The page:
The new frontier in heart research is sending fruit flies into space to study the effects of weightlessness on their teeny tiny hearts. Spaceflight, apparently, is rough on astronauts hearts, and researchers want to know more about the risks to astronauts who are sent on long space missions.
Peter Lee, MD, PhD, a Stanford heart researcher, came up with the initial plan for the project. He’s been involved with conducting space experiments on muscle atrophy in the past, and it was announced today that he's the lead scientist of one of eight teams that won a research competition to send their proposed experiments to the International Space Station.
The teams have each won free transportation for their experiments via an upcoming SpaceX Falcon 9 rocket launch from Cape Canaveral Air Force Station planned for December 2013, according to Space Florida, an aerospace development company that sponsored the contest.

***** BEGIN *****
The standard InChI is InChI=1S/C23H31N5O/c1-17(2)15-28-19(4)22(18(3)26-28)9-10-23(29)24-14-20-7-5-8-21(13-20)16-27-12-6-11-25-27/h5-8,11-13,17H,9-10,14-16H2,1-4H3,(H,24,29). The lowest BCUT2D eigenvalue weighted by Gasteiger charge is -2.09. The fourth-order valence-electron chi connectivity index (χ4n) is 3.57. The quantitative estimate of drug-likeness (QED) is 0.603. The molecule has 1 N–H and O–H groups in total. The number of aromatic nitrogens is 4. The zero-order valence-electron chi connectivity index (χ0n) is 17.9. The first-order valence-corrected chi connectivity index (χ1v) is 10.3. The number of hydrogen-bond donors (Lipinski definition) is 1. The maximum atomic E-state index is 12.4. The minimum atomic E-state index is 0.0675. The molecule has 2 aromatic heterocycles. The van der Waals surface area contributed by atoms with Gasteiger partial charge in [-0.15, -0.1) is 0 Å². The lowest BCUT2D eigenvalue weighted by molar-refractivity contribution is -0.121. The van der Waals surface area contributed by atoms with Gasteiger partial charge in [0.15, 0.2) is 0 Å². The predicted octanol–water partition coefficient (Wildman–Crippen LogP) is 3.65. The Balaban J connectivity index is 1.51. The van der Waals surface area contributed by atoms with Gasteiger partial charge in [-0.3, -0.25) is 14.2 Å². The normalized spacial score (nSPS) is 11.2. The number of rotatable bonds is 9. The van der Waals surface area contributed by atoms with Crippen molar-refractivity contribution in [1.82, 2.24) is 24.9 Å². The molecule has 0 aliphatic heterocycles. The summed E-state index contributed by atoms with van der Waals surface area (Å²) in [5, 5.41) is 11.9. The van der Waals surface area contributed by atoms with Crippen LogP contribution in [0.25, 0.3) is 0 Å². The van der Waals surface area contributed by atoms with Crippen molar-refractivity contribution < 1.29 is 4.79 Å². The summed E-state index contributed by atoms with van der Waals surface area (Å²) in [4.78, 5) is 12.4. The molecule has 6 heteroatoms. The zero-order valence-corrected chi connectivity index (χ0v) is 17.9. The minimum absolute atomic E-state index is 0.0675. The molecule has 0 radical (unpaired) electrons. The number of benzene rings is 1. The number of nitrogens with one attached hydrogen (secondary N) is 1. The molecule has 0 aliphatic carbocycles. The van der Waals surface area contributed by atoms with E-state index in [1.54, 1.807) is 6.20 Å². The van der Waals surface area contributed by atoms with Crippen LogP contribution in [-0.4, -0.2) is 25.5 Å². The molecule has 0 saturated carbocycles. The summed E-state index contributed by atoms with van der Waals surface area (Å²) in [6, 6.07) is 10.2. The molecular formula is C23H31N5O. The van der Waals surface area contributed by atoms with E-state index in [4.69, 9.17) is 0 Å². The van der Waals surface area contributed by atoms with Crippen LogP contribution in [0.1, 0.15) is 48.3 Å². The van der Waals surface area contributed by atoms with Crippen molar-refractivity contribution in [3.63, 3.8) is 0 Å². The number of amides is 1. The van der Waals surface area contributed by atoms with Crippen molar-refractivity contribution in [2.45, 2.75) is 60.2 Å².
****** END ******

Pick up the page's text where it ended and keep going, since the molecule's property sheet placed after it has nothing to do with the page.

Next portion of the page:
The goal of the fruit-fly experiment is to further understand the effects of space travel on astronaut cardiovascular systems, Lee told me. It’s a joint project between Stanford, NASA Ames Research Center and Sanford-Burnham Medical Research Institute, California.
“There appears to be a higher rate of irregular heart rhythms, some decrease in the size or mass of the heart and a little bit of decrease in function of heart after long space flights in astronauts,” Lee said. “It’s not life threatening but very little is known. Fruit fly research is beneficial because they have a lot of the same basic genes and signal transactions at the molecular level as humans.”
Photo by sam_churchill